A.5 Retrievals of peroxyacetyl nitrate (PAN) from FTIR ground-based solar spectra, comparison with GEOS-Chem and satellite data (Irene Pardo Cantos, U. Liege)
A.6 Modelling the primary production of molecular hydrogen (H2) from the photolysis of aldehydes and its implications on the H2 tropospheric budget (Maria Paula Perez-Pena, UNSW Sydney)
A.7 Contributions to Arctic reactive bromine from snowpack and blowing snow sources in 2015 (William Swanson, U. Alaska)
A.8 Climatology of reactive nitrogen in the global upper troposphere deduced with recent and historical aircraft campaigns and GEOS-Chem (Nana Wei, U. College London)
A.9 Assessing Atmospheric Oxidation in GEOS-Chem with CrIS Isoprene Measurements (Joshua Shutter, U. Minnesota)

12:00 Lunch (Brauer Lobby and Brauer Arcade)

12-4 Registration desk open (Brauer Lobby)
1-3 GEOS-Chem Support Team help desk (Hillman 53 & Hillman 70)

Aerosols (chair: Will Porter, UC Riverside)

1:30 KEYNOTE: Experimental constraints on hydrolysis and photochemical fates of monoterpene organic nitrates (Nga Lee Ng, Georgia Tech)
1:50 Simulating Aerosol Number and Size with TOMAS in GCHP (Betty Croft, Dalhousie/WashU)
2:00 New measurements of 3-10 nm particle dry deposition and implications for chemical transport and climate models (Nicholas Meskhidze, NCSU)
2:10 Study of particle number concentrations and size distributions in the stratosphere using GEOS-Chem- APM (Fangqun Yu, SUNY Albany)
2:20 Application of GEOS-Chem in ‘Satellite-derived’ PM2.5 (Aaron van Donkelaar, WashU)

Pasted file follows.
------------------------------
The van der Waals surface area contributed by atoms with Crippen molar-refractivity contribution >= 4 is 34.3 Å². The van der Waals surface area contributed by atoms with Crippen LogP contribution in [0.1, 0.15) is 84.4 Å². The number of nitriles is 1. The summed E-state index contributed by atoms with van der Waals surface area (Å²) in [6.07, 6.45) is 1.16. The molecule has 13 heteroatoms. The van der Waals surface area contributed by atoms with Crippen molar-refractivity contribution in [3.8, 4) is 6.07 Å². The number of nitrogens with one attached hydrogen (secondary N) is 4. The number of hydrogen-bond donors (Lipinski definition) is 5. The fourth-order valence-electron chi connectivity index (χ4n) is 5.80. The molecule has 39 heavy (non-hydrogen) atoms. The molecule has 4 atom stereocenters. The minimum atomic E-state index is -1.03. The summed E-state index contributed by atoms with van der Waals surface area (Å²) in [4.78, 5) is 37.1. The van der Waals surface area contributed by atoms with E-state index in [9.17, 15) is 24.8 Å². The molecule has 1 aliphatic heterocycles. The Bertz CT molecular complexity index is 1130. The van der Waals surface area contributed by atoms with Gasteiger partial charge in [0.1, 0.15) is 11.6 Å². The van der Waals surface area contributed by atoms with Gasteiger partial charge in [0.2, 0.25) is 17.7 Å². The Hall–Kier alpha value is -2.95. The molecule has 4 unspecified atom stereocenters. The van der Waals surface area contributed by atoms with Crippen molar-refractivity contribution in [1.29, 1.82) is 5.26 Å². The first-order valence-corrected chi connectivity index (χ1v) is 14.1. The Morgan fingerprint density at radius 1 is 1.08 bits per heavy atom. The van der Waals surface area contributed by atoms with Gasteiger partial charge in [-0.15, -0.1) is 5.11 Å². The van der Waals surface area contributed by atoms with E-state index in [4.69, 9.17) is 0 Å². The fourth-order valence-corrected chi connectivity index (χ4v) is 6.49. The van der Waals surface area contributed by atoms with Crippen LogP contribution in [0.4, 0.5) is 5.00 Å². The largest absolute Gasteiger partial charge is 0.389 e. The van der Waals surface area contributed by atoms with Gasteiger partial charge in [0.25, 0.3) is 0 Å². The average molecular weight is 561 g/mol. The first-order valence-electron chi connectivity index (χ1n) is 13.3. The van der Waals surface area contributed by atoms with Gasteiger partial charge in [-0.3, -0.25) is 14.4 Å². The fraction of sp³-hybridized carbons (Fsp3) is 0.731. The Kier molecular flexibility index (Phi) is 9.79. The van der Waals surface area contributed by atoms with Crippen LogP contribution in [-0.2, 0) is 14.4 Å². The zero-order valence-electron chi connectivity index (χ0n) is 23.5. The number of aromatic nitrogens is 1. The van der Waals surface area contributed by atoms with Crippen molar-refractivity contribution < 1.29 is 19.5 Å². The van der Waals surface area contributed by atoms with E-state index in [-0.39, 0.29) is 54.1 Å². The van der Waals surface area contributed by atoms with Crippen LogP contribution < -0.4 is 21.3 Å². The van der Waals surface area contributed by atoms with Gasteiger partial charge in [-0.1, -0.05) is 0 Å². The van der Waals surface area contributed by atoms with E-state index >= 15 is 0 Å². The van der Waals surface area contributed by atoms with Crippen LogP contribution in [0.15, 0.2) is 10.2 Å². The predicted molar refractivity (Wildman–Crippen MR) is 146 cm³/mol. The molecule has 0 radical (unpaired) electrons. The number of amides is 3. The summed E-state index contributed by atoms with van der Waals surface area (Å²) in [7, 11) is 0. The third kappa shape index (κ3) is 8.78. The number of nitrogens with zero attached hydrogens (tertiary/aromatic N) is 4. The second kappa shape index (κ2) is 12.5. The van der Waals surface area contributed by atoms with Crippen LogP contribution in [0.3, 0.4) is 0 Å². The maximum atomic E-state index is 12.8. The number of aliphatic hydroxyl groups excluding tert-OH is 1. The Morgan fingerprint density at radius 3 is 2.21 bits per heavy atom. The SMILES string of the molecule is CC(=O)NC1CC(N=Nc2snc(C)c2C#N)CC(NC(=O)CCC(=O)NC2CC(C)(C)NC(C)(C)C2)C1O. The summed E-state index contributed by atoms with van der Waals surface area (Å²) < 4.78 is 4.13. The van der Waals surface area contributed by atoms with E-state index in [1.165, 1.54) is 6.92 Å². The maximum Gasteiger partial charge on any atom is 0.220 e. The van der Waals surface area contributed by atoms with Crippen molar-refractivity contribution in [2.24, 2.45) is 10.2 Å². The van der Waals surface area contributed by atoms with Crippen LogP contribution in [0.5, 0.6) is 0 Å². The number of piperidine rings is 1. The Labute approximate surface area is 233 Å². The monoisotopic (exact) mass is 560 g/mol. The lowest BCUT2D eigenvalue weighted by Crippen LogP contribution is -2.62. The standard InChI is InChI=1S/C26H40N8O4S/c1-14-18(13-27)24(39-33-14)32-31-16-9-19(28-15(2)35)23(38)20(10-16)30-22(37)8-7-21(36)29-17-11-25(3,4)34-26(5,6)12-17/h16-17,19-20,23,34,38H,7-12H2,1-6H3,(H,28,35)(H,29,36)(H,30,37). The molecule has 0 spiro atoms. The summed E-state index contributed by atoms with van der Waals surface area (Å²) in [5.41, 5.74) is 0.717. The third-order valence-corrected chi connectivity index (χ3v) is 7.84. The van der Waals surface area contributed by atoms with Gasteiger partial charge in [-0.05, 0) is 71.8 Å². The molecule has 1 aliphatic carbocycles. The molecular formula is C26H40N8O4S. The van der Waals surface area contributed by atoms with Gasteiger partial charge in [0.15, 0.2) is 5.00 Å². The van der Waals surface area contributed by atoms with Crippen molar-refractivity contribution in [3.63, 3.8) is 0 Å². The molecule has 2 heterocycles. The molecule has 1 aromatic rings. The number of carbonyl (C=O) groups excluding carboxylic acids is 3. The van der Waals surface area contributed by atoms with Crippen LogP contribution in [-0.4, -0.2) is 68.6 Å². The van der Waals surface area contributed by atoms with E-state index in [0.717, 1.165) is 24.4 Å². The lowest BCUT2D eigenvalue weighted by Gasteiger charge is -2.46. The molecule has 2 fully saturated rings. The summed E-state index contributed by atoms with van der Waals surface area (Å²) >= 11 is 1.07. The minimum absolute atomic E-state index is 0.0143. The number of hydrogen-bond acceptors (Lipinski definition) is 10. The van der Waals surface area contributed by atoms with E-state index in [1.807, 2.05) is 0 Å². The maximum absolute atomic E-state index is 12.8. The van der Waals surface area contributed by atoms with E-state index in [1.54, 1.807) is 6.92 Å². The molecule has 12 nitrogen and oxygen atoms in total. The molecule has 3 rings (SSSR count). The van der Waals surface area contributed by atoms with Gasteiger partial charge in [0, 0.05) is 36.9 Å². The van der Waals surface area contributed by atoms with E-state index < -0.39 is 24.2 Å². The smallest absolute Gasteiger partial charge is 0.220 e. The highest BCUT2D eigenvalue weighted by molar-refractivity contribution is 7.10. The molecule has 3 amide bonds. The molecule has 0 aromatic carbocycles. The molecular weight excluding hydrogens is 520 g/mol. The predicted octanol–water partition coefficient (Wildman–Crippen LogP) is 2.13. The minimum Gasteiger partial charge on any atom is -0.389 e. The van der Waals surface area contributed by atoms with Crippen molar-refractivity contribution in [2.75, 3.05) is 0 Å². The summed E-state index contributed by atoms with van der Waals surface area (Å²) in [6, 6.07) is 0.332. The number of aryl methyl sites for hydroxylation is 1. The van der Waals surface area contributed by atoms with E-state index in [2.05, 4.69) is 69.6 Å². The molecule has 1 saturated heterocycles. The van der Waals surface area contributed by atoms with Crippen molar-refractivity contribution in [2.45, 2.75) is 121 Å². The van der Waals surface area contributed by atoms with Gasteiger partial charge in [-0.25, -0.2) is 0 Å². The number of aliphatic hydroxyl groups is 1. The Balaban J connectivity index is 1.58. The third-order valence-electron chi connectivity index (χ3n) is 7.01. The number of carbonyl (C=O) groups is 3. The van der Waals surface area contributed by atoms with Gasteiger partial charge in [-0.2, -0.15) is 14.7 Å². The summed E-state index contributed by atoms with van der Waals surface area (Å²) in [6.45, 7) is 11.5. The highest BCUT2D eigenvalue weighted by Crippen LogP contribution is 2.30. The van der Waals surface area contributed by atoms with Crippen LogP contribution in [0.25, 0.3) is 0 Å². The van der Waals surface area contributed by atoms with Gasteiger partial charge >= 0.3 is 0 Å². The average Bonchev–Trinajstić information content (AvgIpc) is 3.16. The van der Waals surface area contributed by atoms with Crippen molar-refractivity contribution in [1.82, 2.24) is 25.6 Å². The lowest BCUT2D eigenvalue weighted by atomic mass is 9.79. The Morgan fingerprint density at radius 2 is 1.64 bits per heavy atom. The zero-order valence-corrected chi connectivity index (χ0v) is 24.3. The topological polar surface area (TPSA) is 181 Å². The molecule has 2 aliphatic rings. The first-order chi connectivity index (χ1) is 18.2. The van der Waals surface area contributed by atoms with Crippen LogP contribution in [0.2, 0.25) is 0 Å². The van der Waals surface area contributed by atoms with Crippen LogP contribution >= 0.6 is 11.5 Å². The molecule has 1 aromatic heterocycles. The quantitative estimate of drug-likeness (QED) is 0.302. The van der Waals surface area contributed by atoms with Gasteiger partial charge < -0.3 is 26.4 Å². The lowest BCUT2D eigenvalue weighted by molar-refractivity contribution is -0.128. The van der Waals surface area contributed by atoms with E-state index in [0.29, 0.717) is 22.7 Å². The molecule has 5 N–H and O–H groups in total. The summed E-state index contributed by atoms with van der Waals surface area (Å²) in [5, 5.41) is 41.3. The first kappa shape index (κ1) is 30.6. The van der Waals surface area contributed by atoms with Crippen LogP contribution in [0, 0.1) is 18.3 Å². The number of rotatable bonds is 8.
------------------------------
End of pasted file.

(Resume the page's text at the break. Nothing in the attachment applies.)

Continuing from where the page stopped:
2:30 Letting a BAT fly in GEOS-Chem: water-sensitive organic aerosol formation (Camilo Serrano Damha, McGill U.)
2:40 Parameterization of Aerosol Size of Organic and Secondary Inorganic Aerosol for Efficient Representation of Global Aerosol Optical Properties (Haihui Zhu, WashU)
2:50 Coarse particulate matter air quality in East Asia: implications for particulate nitrate (Shixian Zhai, Harvard U.)
3:00 Contributions of marine sulfur chemistry to the seasonal variability of sulfate aerosol size distributions (Linia Tashmim, UC Riverside)
3:10 Increasing influence of Canada anthropogenic SO2 emission and the Great Lakes Region shipment SO2 emission on ultrafine particle number concentrations in New York State (Gan Luo, SUNY Albany)

3:20 Poster introductions (30 seconds, 1 slide):
A.10 Understanding sources of cloud condensation nuclei during summertime in Southeast US (Suqian Chu, SUNY Albany)
A.11 An assessment of the uncertainty in PM2.5 estimates and trends due to discontinuity in instruments and retrievals (Melanie Hammer, WashU)
A.12 Evaluating GEOS-Chem simulations of secondary inorganic aerosols using a suite of aircraft campaigns (Olivia Norman, MIT)
A.13 Effects of Dust Non-sphericity on Atmospheric Modeling (Inderjeet Singh, WashU)
A.14 Implications of using MERRA-2 cloud water in aerosol wet scavenging for Pb-210 surface concentrations and vertical profiles in GEOS-Chem (Bo Zhang, NASA LaRC)